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IAT made Network World

Cool!  It’s All Text! made it into Network World in 10 Firefox add-ons for better browsing.

I’ve had software in magazines before (actually shipped on CDs) but this is the first time in an English magazine.

Comments

Gravatar for joshua rodman
Joshua Rodman

Hey, one of the reasons I use ItsAllText is because the browser is unreliable. It might crash, it might lose my session and throw my text away.

Unfortunately, ItsAllText doesn’t really clean this up all the way. If ItsAllText hands the text back to the browser, and then the browser crashes, ItSAllText has already deleted the data.

Can I disable the delete? I’m perfectly capable of cronning a cleanup.

-josh

Gravatar for docwhat
docwhat

Hi Josh!

Actually, it isn’t deleted. All the files are marked as “temporary” by firefox. If it crashes, temporary files aren’t cleaned up.

You should be able to right click on the “edit” button and select “Edit using previous ‘.txt’ content” (obviously .txt will be whatever extension you edited it as).

If something has changed so that temporary files are being deleted even after a crash, then I’ll take a look at it.

Ciao!

Gravatar for joshua rodman
Joshua Rodman

That isn’t the issue.

Here is the timeline.

1 - User hits edit. 2 - gvim session appears 3 - user edits file in gvim session, and writes the file out, exiting the editor 4 - the addon somehow causes the edit area to flash yellow, indicating the edit is received. 5 - something dumb happens like the browser crashes, or goes to a new page automatically and crashes without submitting the text, or the session is lost and some javascript causes the page to change.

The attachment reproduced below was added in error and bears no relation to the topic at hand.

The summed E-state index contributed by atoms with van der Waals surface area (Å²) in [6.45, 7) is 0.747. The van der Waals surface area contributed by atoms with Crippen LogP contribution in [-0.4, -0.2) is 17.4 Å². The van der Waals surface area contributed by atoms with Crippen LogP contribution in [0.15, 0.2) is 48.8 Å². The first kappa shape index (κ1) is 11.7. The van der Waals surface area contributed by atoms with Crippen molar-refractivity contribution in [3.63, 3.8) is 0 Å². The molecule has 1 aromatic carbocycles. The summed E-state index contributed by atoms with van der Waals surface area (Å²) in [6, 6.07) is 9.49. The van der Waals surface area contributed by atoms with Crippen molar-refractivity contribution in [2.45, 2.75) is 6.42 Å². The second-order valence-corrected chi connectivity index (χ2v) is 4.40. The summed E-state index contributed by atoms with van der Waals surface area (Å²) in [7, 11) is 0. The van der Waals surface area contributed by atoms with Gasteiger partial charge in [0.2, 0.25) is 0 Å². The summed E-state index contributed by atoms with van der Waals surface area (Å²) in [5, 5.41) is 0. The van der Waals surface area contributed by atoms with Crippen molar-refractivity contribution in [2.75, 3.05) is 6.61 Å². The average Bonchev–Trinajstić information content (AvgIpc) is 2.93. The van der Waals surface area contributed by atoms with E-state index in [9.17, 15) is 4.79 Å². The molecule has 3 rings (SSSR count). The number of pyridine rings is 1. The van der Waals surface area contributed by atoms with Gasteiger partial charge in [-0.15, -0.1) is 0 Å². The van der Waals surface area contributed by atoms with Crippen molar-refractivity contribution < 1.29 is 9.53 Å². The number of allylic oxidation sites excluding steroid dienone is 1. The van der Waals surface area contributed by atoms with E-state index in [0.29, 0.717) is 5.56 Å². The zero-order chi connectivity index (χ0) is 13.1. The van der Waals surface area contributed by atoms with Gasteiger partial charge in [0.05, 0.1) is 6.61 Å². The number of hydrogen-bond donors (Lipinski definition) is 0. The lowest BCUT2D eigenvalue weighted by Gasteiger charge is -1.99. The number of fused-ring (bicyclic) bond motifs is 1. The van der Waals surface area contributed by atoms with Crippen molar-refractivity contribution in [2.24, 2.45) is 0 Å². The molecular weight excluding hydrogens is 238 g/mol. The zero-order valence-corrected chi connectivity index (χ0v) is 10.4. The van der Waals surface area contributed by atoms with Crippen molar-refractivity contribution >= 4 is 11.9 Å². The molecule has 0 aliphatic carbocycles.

Maybe I misunderstand and there’s really a step 6 where I restart the browser following the Dumb Thing, and that causes it to delete all the temporary files? I don’t know what the timespan of these files is, but I’d prefer it to be infinite.

Gravatar for joshua rodman
Joshua Rodman

You know, I should just configure vi to make backup files based on the path with an aucommand for my unusual feature request.

Gravatar for peter
Peter

I’ve been using IAT at work religiously for at least 2 years now. I’ve got a problem with firefox 3, and the 3.1/3.5 betas on windows. It seems that when IAT is enabled, my browser experiences a lot of latency - 1-2 seconds to focus on click, the same to get focus for text entry, to respond to entering info into text entry boxes (even after the text entry box has focus and as I’m typing), etc. At the same time, other windows apps (editors, outlook, VNC session, etc.) are steady and don’t experience the delay. This happens whether or not I’m editing anything with IAT, but it goes away when IAT is disabled in the add-ons menu and firefox is re-started.

Please let me know if there’s anything I can provide to further troubleshoot this.

Currently I’m using FF 3.5b4, and IAT 1.3.1.

Thanks,

-Peter

Gravatar for docwhat
docwhat

@Peter:

Interesting. I’m using the 3.5b4 and I haven’t really noticed this.

Some questions:

  • What OS are you using?